Got a club for that?

Students start clubs to cater to their own interests

There are over 100 recognized clubs at UTM, but some of us still find no place for our interests. Personally, I’d love to see a club dedicated to the TV show addicts hiding around on campus. Where’s the support group for the House Stark fans suffering through every episode of Game of Thrones? Everyone has their own passion, but most of us who don’t have a group with whom to share our own shrug and accept the selection of clubs that are already established.

But a group of first-year students refused to in this case.

Aida Jahjah, Amara Malik, and Myra Farooq have banded together to form the UTM Scribes, a club preparing to be officially registered. The idea for the club, initially called the Writer’s Club, was developed last summer. But as the fall term started, they encountered a lot of discouragement from both students and their own members.

“There’s a lot of negative energy around at UTM,” says Jahjah, the president of the club. “You need to not get discouraged—forming a club cannot be done alone, so you definitely need to find people to help you out.”

The Scribes have had a rough go of it. The last two presidents have stepped down to focus on their studies. But today the Scribes are now on ULife and hope to meet the summer deadline for UTMSU approval.

“We’re currently working on our blog, which we plan to have up and running within two weeks,” adds Jahjah. The blog will feature categories such as poetry and riddles. They intend to show off our cultural diversity and perhaps offer a behind-the-scenes view of UTMSU.

Jahjah also plans for a magazine next year. “People are claiming that a magazine won’t work out, that not many people will read it, but I’m not going to get discouraged again,” she says. “I’m a dreamer, and I’d say this to anyone: stick it out and find people to help you, and you can form your own club too.”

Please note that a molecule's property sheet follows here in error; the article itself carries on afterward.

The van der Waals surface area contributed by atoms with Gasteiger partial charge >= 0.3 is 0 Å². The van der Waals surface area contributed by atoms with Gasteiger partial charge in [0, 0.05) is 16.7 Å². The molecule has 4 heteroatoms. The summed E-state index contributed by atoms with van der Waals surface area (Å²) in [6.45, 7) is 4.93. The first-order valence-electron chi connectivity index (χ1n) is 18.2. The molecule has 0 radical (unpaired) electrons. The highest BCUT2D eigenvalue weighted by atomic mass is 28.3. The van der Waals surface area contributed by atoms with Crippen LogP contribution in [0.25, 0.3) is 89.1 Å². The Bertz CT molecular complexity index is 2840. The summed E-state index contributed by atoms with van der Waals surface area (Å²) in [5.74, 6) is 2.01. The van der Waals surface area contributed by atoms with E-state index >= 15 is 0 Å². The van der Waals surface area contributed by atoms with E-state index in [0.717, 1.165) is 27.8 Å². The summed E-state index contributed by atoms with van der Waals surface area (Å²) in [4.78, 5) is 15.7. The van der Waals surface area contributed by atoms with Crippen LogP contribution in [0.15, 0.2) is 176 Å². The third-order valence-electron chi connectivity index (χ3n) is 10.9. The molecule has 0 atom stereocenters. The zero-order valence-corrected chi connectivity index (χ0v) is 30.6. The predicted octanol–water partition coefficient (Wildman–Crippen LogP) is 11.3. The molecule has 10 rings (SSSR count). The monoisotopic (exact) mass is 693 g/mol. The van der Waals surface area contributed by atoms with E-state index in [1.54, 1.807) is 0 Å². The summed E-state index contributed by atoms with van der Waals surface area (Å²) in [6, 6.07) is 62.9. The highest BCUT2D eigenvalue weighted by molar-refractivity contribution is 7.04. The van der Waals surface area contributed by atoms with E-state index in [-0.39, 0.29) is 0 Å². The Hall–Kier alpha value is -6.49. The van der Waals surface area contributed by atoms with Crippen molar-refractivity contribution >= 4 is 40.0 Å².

Another new club this year is the Islamic Relief chapter, under the leadership of Sania Shenwari, a first-year life sciences student. The club was recognized in January.

Shenwari’s biggest obstacle was being unaware of the procedure for gaining club recognition. But since being recognized, the Islamic Relief hasn’t slowed down. Within a month they held their first event, Lend a Hand, during Alternative Reading Week, where 20 volunteers spent a day at the St. Felix Centre in downtown Toronto cooking and serving lunch at a soup kitchen. They then distributed care packages known as “Happy Kits”.

Shenwari’s motivation came partly from the organization of the same name. Islamic Relief received its first ever donation from a 12-year-old boy. The donation of 12 pence was a spark that set off the entire charity. This story is an important inspiration to Shenwari: her club is small, but they have big plans.

“I love what Islamic Relief stands for: the empowering of communities,” she says. “It’s where people respond as one to the suffering of others, and are ready to answer the call of anyone in need. We can all be that 12-year-old boy too, and it’s our actions, big or small, that can have a positive impact on this world.”

The third club I’ll discuss wasn’t created by a passionate first-year, but took time. Ongelle-Lise Burnett, a fourth-year double major in biology and classics, knows that good things come to those who wait. Burnett has been nurturing her love of squash—the sport, not the vegetable—for years. When she first arrived at UTM, squash was only available at St. George.

“I made dozens of excuses,” says Burnett, for not starting a squash club. She didn’t believe that she could lead one, nor that she could balance her time between it and her course load. “But then from first year to third year, I was able to strike off my excuses and then last July I thought, ‘What’s my excuse now?’ ”

Back home in Guyana, there were only two rather exclusive squash clubs. “It wasn’t expensive to play—the equipment itself was affordable. It was just that the membership was hard to gain,” says Burnett. “Last summer, I was playing squash with my friends and I was teaching them also. I realized I wanted to have the same environment here, and that’s probably what helped motivate me.”

Burnett and her team of executives working together over the Internet over the summer rushed to meet last summer’s deadline for UTMSU approval. Thanks to their efforts, today the UTM Squash Club is open to all for no fees whatsoever. The members will attend their first tournament later this month.

Next time you wish you had friends you could practise your hobby with, why not take the first step like these students have done?

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